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Stephanie M. Morand, Luca Vizioli, Monika Harvey, Marie-Helene Grosbras, Roberto Caldara; Modulation of task-related electrophysiological responses by socially relevant stimuli. Journal of Vision 2011;11(11):490. doi: https://doi.org/10.1167/11.11.490.
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© ARVO (1962-2015); The Authors (2016-present)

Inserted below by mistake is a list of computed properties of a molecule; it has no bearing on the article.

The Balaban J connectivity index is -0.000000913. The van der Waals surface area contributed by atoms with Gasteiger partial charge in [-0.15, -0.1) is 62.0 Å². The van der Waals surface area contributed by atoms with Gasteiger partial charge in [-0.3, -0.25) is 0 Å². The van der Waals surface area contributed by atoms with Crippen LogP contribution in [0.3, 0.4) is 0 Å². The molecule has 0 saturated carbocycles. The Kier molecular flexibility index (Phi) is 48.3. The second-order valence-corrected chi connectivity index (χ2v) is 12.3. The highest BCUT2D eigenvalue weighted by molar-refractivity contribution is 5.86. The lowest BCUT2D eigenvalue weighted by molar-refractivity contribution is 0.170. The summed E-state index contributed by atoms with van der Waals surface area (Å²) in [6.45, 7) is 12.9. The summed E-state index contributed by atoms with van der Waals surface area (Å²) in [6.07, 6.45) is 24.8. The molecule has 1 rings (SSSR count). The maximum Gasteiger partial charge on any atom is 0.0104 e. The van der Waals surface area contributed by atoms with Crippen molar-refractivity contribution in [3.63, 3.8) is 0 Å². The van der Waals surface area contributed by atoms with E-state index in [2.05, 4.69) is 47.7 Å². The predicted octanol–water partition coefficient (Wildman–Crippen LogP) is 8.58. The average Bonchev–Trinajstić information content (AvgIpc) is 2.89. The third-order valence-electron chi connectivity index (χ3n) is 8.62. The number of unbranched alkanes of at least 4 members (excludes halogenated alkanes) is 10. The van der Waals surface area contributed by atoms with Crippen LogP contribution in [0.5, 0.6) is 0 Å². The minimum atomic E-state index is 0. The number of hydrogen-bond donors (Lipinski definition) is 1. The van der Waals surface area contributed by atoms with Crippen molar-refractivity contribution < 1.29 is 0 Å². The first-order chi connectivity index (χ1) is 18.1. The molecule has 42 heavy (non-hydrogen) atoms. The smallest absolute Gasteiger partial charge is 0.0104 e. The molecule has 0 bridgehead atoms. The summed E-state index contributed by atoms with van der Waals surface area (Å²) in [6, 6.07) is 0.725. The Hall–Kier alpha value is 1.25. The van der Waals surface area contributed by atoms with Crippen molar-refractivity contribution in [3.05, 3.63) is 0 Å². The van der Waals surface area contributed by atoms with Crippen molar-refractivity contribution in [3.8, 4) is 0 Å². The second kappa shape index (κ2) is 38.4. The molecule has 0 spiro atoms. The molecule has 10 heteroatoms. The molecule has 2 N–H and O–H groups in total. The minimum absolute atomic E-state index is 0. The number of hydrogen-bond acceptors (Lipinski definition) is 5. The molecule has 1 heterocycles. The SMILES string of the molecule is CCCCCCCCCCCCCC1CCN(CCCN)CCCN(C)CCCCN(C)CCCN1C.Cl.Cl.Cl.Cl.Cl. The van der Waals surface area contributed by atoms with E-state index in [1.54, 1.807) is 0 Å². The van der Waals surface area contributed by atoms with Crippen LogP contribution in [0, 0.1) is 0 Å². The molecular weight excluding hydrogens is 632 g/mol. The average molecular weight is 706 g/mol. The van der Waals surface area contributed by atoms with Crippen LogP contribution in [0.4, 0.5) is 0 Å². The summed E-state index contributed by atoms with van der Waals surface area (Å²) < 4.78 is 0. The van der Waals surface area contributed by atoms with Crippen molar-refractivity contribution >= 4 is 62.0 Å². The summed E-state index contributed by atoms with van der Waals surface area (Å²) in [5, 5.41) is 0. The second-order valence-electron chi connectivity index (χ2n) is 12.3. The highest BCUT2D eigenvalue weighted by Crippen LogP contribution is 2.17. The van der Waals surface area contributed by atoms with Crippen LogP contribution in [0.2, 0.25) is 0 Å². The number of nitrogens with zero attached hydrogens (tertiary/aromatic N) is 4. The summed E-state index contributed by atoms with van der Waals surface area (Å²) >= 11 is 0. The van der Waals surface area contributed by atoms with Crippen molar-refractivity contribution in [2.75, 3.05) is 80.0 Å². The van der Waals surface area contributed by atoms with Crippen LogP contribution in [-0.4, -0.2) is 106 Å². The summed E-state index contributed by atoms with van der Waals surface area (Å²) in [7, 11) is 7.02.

Human faces induce stronger involuntary orienting responses than other visual objects. We recently reported a significant increase in anti-saccade error rates for faces compared to cars and noise patterns, as well as faster pro-saccades compared to the other visual categories (Morand et al., 2010). However, when and where this preferential orienting response is taking place at the neural level remains to be clarified. To address this issue, we investigated the neural dynamics preceding the onset of pro-and anti-saccades elicited by human faces and non-face visual objects normalized for their low-level visual properties (i.e., amplitude spectra and contrast). We simultaneously recorded high-density evoked potentials (ERPs) and eye movements in adult observers as they performed randomly interleaved pro- and anti-saccades to a lateralized target. Pro- and anti-saccades directed to the same visual field significantly modulated the electrophysiological signals within the 100–140 ms time-period following target onset. These amplitude modulations were associated with distinct electrical scalp topographies. Faces triggering pro-saccades directed to the left and anti-saccades directed to the right (presented in the LVF) modulated the neurophysiological signals over the temporo-occipital electrodes (PO8 and P9) at 130–140 ms, which correspond to the right and left counterparts of the face-sensitive N170 component respectively. These neurophysiological modulations were not accompanied with topographic changes, but with an increase in response amplitude for faces. Our data show distinct electrophysiological signatures for pro- and anti-saccades occurring as early as 100 ms after target onset. We believe these to reflect distinct cortical networks, probably recruiting the FEF and DLPFC in their respective role in saccade programming. Critically, faces, compared to other visual objects impact upon saccade programming at several stages by modulating the magnitude of the cortical networks active prior to both pro- and anti-saccades execution. These observations provide the neural dynamics and mapping of the involuntary orienting responses for faces.
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